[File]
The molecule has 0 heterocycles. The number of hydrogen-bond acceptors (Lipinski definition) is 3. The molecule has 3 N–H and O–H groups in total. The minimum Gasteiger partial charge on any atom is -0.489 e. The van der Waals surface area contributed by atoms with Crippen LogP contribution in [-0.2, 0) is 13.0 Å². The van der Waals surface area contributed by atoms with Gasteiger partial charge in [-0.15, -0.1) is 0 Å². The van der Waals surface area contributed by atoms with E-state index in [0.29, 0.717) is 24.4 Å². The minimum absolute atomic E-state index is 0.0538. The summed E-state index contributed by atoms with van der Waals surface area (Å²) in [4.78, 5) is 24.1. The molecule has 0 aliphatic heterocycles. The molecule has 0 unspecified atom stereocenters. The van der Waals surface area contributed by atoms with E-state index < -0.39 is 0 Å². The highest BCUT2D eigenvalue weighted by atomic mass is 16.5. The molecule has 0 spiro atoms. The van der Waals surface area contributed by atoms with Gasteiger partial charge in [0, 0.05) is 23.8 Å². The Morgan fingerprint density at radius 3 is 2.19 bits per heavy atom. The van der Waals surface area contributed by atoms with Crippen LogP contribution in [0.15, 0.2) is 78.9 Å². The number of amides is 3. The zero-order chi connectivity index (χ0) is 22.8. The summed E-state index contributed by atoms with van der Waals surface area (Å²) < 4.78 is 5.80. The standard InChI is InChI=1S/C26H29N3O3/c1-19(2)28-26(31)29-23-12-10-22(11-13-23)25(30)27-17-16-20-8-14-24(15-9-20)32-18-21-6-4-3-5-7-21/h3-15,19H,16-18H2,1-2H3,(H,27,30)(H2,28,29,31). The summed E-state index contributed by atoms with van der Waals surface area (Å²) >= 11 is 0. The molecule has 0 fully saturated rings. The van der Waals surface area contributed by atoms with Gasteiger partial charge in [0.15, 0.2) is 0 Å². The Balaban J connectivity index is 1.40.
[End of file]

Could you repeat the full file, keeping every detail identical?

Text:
The molecule has 0 heterocycles. The number of hydrogen-bond acceptors (Lipinski definition) is 3. The molecule has 3 N–H and O–H groups in total. The minimum Gasteiger partial charge on any atom is -0.489 e. The van der Waals surface area contributed by atoms with Crippen LogP contribution in [-0.2, 0) is 13.0 Å². The van der Waals surface area contributed by atoms with Gasteiger partial charge in [-0.15, -0.1) is 0 Å². The van der Waals surface area contributed by atoms with E-state index in [0.29, 0.717) is 24.4 Å². The minimum absolute atomic E-state index is 0.0538. The summed E-state index contributed by atoms with van der Waals surface area (Å²) in [4.78, 5) is 24.1. The molecule has 0 aliphatic heterocycles. The molecule has 0 unspecified atom stereocenters. The van der Waals surface area contributed by atoms with E-state index < -0.39 is 0 Å². The highest BCUT2D eigenvalue weighted by atomic mass is 16.5. The molecule has 0 spiro atoms. The van der Waals surface area contributed by atoms with Gasteiger partial charge in [0, 0.05) is 23.8 Å². The Morgan fingerprint density at radius 3 is 2.19 bits per heavy atom. The van der Waals surface area contributed by atoms with Crippen LogP contribution in [0.15, 0.2) is 78.9 Å². The number of amides is 3. The zero-order chi connectivity index (χ0) is 22.8. The summed E-state index contributed by atoms with van der Waals surface area (Å²) < 4.78 is 5.80. The standard InChI is InChI=1S/C26H29N3O3/c1-19(2)28-26(31)29-23-12-10-22(11-13-23)25(30)27-17-16-20-8-14-24(15-9-20)32-18-21-6-4-3-5-7-21/h3-15,19H,16-18H2,1-2H3,(H,27,30)(H2,28,29,31). The summed E-state index contributed by atoms with van der Waals surface area (Å²) >= 11 is 0. The molecule has 0 fully saturated rings. The van der Waals surface area contributed by atoms with Gasteiger partial charge in [0.15, 0.2) is 0 Å². The Balaban J connectivity index is 1.40.